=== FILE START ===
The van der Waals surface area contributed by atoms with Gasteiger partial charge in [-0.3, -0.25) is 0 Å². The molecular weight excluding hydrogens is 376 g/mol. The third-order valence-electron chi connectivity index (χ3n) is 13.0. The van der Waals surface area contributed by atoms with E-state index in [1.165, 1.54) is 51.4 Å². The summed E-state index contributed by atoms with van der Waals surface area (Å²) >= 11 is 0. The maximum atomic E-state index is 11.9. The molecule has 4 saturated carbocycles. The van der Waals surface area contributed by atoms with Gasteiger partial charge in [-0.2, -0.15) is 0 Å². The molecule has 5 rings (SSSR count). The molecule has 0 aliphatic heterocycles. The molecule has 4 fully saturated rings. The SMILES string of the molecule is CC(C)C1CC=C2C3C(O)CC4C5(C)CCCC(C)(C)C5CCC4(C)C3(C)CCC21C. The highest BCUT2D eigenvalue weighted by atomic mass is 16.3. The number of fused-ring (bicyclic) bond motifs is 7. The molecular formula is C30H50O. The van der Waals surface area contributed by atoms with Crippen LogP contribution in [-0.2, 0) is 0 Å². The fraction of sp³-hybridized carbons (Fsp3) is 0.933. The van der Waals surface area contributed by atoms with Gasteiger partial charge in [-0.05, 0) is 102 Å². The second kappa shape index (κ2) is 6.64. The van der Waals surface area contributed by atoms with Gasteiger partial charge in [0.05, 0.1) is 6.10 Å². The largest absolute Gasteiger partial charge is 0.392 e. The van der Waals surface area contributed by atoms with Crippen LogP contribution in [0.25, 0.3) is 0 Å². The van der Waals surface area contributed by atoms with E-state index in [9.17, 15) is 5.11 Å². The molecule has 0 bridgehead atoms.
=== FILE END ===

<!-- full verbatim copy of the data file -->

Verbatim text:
The van der Waals surface area contributed by atoms with Gasteiger partial charge in [-0.3, -0.25) is 0 Å². The molecular weight excluding hydrogens is 376 g/mol. The third-order valence-electron chi connectivity index (χ3n) is 13.0. The van der Waals surface area contributed by atoms with E-state index in [1.165, 1.54) is 51.4 Å². The summed E-state index contributed by atoms with van der Waals surface area (Å²) >= 11 is 0. The maximum atomic E-state index is 11.9. The molecule has 4 saturated carbocycles. The van der Waals surface area contributed by atoms with Gasteiger partial charge in [-0.2, -0.15) is 0 Å². The molecule has 5 rings (SSSR count). The molecule has 0 aliphatic heterocycles. The molecule has 4 fully saturated rings. The SMILES string of the molecule is CC(C)C1CC=C2C3C(O)CC4C5(C)CCCC(C)(C)C5CCC4(C)C3(C)CCC21C. The highest BCUT2D eigenvalue weighted by atomic mass is 16.3. The number of fused-ring (bicyclic) bond motifs is 7. The molecular formula is C30H50O. The van der Waals surface area contributed by atoms with Crippen LogP contribution in [-0.2, 0) is 0 Å². The fraction of sp³-hybridized carbons (Fsp3) is 0.933. The van der Waals surface area contributed by atoms with Gasteiger partial charge in [-0.05, 0) is 102 Å². The second kappa shape index (κ2) is 6.64. The van der Waals surface area contributed by atoms with Gasteiger partial charge in [0.05, 0.1) is 6.10 Å². The largest absolute Gasteiger partial charge is 0.392 e. The van der Waals surface area contributed by atoms with Crippen LogP contribution in [0.25, 0.3) is 0 Å². The van der Waals surface area contributed by atoms with E-state index in [9.17, 15) is 5.11 Å². The molecule has 0 bridgehead atoms.